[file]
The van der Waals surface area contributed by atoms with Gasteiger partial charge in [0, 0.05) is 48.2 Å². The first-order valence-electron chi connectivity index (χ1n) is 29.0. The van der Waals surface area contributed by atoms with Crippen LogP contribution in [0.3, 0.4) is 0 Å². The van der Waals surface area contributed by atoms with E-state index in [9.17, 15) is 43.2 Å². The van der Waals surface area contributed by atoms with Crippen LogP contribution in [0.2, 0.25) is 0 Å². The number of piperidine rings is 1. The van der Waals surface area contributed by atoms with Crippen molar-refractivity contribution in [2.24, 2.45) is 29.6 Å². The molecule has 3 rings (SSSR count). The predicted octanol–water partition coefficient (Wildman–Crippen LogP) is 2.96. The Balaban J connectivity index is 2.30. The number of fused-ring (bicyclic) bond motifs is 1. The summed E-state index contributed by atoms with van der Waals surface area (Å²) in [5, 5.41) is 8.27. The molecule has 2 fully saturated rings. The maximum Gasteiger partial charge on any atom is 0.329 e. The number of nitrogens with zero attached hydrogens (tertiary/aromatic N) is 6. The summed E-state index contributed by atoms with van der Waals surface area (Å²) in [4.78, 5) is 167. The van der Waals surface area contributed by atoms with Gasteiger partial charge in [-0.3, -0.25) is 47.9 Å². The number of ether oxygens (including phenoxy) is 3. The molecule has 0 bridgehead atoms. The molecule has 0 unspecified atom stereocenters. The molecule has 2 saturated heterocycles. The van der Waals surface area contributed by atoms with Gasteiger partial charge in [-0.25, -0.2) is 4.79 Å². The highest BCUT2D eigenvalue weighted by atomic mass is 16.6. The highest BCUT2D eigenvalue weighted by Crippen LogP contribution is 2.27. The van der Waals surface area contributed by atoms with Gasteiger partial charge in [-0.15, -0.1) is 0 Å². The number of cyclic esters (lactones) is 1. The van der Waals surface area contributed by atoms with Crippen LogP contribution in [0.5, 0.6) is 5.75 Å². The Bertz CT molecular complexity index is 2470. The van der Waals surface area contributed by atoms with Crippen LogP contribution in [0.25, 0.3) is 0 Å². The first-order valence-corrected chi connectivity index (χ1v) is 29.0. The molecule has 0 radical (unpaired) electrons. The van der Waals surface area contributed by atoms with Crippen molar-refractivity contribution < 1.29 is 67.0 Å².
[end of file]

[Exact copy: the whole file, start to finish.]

The van der Waals surface area contributed by atoms with Gasteiger partial charge in [0, 0.05) is 48.2 Å². The first-order valence-electron chi connectivity index (χ1n) is 29.0. The van der Waals surface area contributed by atoms with Crippen LogP contribution in [0.3, 0.4) is 0 Å². The van der Waals surface area contributed by atoms with E-state index in [9.17, 15) is 43.2 Å². The van der Waals surface area contributed by atoms with Crippen LogP contribution in [0.2, 0.25) is 0 Å². The number of piperidine rings is 1. The van der Waals surface area contributed by atoms with Crippen molar-refractivity contribution in [2.24, 2.45) is 29.6 Å². The molecule has 3 rings (SSSR count). The predicted octanol–water partition coefficient (Wildman–Crippen LogP) is 2.96. The Balaban J connectivity index is 2.30. The number of fused-ring (bicyclic) bond motifs is 1. The summed E-state index contributed by atoms with van der Waals surface area (Å²) in [5, 5.41) is 8.27. The molecule has 2 fully saturated rings. The maximum Gasteiger partial charge on any atom is 0.329 e. The number of nitrogens with zero attached hydrogens (tertiary/aromatic N) is 6. The summed E-state index contributed by atoms with van der Waals surface area (Å²) in [4.78, 5) is 167. The van der Waals surface area contributed by atoms with Gasteiger partial charge in [-0.3, -0.25) is 47.9 Å². The number of ether oxygens (including phenoxy) is 3. The molecule has 0 bridgehead atoms. The molecule has 0 unspecified atom stereocenters. The molecule has 2 saturated heterocycles. The van der Waals surface area contributed by atoms with Gasteiger partial charge in [-0.25, -0.2) is 4.79 Å². The highest BCUT2D eigenvalue weighted by atomic mass is 16.6. The highest BCUT2D eigenvalue weighted by Crippen LogP contribution is 2.27. The van der Waals surface area contributed by atoms with Gasteiger partial charge in [-0.15, -0.1) is 0 Å². The number of cyclic esters (lactones) is 1. The van der Waals surface area contributed by atoms with Crippen LogP contribution in [0.5, 0.6) is 5.75 Å². The Bertz CT molecular complexity index is 2470. The van der Waals surface area contributed by atoms with Crippen LogP contribution in [0.25, 0.3) is 0 Å². The first-order valence-corrected chi connectivity index (χ1v) is 29.0. The molecule has 0 radical (unpaired) electrons. The van der Waals surface area contributed by atoms with Crippen molar-refractivity contribution < 1.29 is 67.0 Å².